It seems like I’ve been writing about the 2013 Everest climbing season quite a bit already and yet nothing has really happened yet. The past few weeks have been all about the arrival of teams in Kathmandu and their departures for Base Camp on both the North and South Sides of the mountain. I’ve written extensively about their trek up the Khumbu Valley, their Puja ceremonies and even what life in BC is like at the moment. But all of that has been just a prelude of what is to come. Now, most of the teams are in place on the South Side and the real work is about to begin.
The IMG team completed their Puja ceremony a few days ago, freeing them up to begin their climb, but rather than risk going through the icefall and heading up the mountain, they have now gone back down the valley to test their skills on Lobuche Peak, a 6145 meter (20,161 ft) mountain that serves as an excellent spot for training and acclimatization prior to beginning the ascent of Everest. Most of the team will be there for the next few days as they work to get their legs under them and their lungs ready for the thinner air to come.
Similarly, the RMI squad is training ahead of the start of their climb as well. They’re keeping it closer to Base Camp however by simply putting on their crampons and trekking on the nearby glacier. They’ll go up to about 5486 meters (18,000 ft), which is just short of the Khumbu Icefall, when things start to get a bit dicey. After a trek to stretch their legs, they’ll descend back to BC for some rest and relaxation. They’re still getting use to the altitude as well, but don’t expect them to stay stationary for too long. They’re likely to venture through the icefall for the first time in the next few days as they head up to Camp 1 for the first time.
In his latest dispatch from Base Camp, Tim Rippel of the Peak Freaks talks about his team getting down to business as well. Tim’s team arrived in BC yesterday and will begin a series of strategy and safety meetings today. This will give everyone a chance to catch their breath a bit before putting on the crampons for a walk on the glacier on Friday. This will be their first chance to really assess the level of skill each of the climbers possess before they begin the more challenging portions of the climb.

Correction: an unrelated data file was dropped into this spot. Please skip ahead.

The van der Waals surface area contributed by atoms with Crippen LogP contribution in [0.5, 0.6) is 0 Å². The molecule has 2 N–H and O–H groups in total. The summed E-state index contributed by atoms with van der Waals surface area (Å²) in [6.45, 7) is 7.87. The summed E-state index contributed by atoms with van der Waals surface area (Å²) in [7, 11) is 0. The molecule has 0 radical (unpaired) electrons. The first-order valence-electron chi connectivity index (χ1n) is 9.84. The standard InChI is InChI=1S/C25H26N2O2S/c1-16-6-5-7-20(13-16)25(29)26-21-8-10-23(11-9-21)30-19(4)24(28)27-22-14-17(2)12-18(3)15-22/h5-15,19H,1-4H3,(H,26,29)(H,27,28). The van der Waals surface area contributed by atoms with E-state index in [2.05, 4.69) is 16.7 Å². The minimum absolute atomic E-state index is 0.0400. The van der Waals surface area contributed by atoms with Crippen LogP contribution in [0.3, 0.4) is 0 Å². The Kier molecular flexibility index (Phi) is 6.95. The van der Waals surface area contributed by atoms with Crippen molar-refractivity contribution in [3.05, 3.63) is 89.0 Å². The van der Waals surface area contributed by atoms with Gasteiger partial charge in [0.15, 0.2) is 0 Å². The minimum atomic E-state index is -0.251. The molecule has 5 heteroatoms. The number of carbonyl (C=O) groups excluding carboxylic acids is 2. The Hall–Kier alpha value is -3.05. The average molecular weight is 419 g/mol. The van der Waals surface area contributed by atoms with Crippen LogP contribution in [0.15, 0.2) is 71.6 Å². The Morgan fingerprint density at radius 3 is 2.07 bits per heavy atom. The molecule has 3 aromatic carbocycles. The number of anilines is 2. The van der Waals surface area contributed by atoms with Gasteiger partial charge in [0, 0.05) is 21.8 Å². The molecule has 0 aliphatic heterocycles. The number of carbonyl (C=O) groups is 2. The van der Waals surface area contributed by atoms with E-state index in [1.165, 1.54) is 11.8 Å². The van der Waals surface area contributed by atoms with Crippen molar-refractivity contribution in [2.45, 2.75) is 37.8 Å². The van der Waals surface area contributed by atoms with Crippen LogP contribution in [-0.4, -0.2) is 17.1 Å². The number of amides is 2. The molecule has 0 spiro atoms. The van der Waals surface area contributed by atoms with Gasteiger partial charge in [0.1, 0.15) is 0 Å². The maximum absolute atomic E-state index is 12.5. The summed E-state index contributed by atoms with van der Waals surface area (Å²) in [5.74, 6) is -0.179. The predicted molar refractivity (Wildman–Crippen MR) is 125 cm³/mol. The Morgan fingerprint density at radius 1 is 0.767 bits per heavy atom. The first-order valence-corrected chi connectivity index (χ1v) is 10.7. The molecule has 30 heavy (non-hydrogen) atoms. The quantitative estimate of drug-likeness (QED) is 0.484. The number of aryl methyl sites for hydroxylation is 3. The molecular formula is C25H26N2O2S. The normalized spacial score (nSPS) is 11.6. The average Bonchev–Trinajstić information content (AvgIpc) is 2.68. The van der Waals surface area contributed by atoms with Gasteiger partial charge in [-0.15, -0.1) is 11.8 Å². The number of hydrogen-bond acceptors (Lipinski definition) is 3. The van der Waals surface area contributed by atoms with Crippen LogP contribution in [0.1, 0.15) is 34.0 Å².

Tim says that Base Camp is busy, but it is hard to tell if it is any more crowded than last year at this point. There are a number of trekking teams in camp at the moment, but they’ll begin to clear out soon and only the climbers will remain. We’ll get a better assessment of just how crowded the South Side is in a few weeks time, once everyone is settled, but from all accounts it should have a similar population as last year.
It seems that 3G cell tower located in Gorak Shep is operating well so far this year. A number of teams have mentioned that they have both phone and data service all way up to Base Camp and likely beyond. This is good for communications and allows for updates from the mountain, which the teams appreciate when they are there for six or seven weeks at a time. The cell tower is solar powered however, so when the skies get overcast the service doesn’t work well or at all.
Speaking of the weather, it seems that it continues to be windy, cold and cloudy much of the time in Base Camp. There have been a lot of remarks in the dispatches about the low temperatures at the early part of the season. That can make for some comfortable days in the tents but when the teams are on the move it might be appreciated. Plus the cold temps are keeping the snow and ice on the mountain, which means it will be more stable than it was last year when climbers were dodging rocks and other debris that were dislodged above them. That made it rather unsafe to climb Everest at times, but this year is shaping up to be a very different experience.
That’s all for now. Stay tuned for more news as the teams begin heading up in the next few days.
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